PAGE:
City of WatertownAn aerial view of Victory Field. Multiple projects at the complex are on the City’s five year capital improvement plan. Watertown’s five-year Capital Improvement Plan (CIP) includes preparing the former Parker School to house City departments, upgrades to the skating arena, park and recreation projects, and making municipal facilities more energy efficient and less reliant on fossil fuels. The proposed Watertown Capital Improvement Plan for Fiscal Years 2024-28 includes $245.74 million in projects and equipment purchases, of which $161.39 million would be funded with general obligation bonds. City Manager George Proakis told the City Council on Tuesday that the numbers could change depending on the rising cost of construction, inflation, and how much tax revenue from new developments (known as new growth) occurs in Watertown.

Watertown’s Capital Budget Includes School Projects, Park Improvements & Mt. Auburn St. Funds

Watertown Town Hall

Town Council approved $22.2 million in projects and equipment purchases as part of the Fiscal Year 2022 capital spending plan, including funds for the elementary and high school building projects, improvements to Town parks and the Mt. Auburn Street reconstruction. The plan has 33 items on it. The Town Council’s budget policy is to spend between 7.5 and 8 percent of the total Town budget on capital spending. Council Vice President Vincent Piccirilli, who is chair of the Budget & Fiscal Oversight Committee, said the figure would represent 14.02 percent of the projected Town expenditures, or 7.11 percent without the $10.9 million earmarked for the school building projects.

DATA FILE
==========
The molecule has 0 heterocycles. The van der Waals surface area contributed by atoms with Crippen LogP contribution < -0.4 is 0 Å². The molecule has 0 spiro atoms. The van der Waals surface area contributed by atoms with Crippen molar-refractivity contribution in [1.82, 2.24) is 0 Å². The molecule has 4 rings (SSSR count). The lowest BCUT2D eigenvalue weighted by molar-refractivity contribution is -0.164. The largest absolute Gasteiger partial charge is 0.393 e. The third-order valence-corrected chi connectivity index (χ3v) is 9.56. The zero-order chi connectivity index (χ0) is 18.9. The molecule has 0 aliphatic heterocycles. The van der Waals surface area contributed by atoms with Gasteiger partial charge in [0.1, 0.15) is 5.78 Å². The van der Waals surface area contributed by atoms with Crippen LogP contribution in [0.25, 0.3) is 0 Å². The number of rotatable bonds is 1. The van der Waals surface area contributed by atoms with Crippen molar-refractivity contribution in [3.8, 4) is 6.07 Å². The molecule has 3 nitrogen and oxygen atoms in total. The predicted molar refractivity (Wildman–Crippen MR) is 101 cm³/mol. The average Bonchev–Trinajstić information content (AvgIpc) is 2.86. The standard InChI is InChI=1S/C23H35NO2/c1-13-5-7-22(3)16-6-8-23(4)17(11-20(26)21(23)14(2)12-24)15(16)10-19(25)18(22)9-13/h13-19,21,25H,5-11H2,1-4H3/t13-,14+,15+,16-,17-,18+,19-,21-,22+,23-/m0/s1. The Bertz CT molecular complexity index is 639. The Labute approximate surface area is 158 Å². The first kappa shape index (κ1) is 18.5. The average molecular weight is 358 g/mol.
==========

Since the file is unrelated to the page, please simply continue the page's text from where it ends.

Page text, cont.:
Town’s Capital Budget Includes Nearly $300 Million for School Construction

Watertown’s five-year capital improvement plan calls for $467.8 million in projects and equipment purchases, and the Town maintained the top bond rating — which recently paid off with several million in savings. More than half the funds in the Fiscal Year 2022-26 Capital Improvement Plan (CIP) will go toward the reconstruction of Watertown’s schools, said Town Manager Michael Driscoll when he presented the CIP to the Town Council on Tuesday night. The CIP went down $56.35 million from the FY 21-25 plan. The reconstruction and renovation of Watertown’s three elementary schools will cost $89.5 million, and $200 million has been budgeted for the reconstruction of Watertown High School and related costs. The CIP calls for borrowing $157.18 million for street and sidewalk repair projects.